Designing Slow Cities for More than Human Enrichment: Dog Tales—Using Narrative Methods to Understand Co-Performative Place-Making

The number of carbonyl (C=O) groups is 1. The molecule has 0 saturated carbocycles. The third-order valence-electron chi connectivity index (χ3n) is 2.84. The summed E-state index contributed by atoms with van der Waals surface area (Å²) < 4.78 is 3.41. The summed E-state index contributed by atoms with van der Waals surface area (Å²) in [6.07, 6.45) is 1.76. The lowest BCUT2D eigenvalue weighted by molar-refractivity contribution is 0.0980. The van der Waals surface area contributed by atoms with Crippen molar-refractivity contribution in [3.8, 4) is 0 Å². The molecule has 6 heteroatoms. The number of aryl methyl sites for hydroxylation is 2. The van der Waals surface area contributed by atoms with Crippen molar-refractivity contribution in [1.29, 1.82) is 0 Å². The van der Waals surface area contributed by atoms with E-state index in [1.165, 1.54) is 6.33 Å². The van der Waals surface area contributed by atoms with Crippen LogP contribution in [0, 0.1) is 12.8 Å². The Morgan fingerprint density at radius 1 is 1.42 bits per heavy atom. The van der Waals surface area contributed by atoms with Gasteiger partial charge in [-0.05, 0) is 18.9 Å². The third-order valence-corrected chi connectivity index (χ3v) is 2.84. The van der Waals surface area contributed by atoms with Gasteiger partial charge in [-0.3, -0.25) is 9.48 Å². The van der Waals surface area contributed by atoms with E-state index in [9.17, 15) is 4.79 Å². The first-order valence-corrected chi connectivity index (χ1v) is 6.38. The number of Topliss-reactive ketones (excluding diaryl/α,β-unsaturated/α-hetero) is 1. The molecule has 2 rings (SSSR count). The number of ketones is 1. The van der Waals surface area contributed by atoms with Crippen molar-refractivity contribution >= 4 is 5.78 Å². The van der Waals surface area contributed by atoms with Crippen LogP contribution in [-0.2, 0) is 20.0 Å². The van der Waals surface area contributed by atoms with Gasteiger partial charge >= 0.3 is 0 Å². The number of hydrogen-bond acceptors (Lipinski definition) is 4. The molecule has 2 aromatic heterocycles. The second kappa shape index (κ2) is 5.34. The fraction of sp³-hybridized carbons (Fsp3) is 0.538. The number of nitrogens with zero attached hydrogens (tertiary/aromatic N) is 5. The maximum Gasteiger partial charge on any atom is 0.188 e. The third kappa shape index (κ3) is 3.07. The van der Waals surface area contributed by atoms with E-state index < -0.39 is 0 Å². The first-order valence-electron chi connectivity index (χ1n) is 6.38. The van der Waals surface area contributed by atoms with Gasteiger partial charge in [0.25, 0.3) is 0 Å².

Designing for slow cities and the need to design for future urban environments that include the more than human is a major priority for our times. This position paper problematizes the nature–culture divide in research about place and place-making, where place is understood to be about the sense of meaning we layer on locations in the physical world. It emphasizes the importance of narrative identity and place-making in the context of designing for urban environmental futures and creation of slow cities. We present an overview of a methodology to re-emplace place-making with animals in the context of slow cities and designing for the more than human. The work discussed here explores the use of narrative inquiry with some early narrative data (in the form of stories) about dog walks and those moments where our companion animals demonstrate agentic place-based meaning-making. The problem of understanding “what animals want” and how they make might ”make sense” of an experience is approached via a focus on a rich exemplar case in order to distinguish between emplotment (narrative meaning-making as self) and emplacement (narrative meaning-making as an aspect of place). This is used to create a framework for future evaluation with a view to revealing how “more than human stories”—just like our own familiar human stories—are also about agency and meaning in place. This recognition has import for ways in which we might approach decentring the human when we frame urban design activities.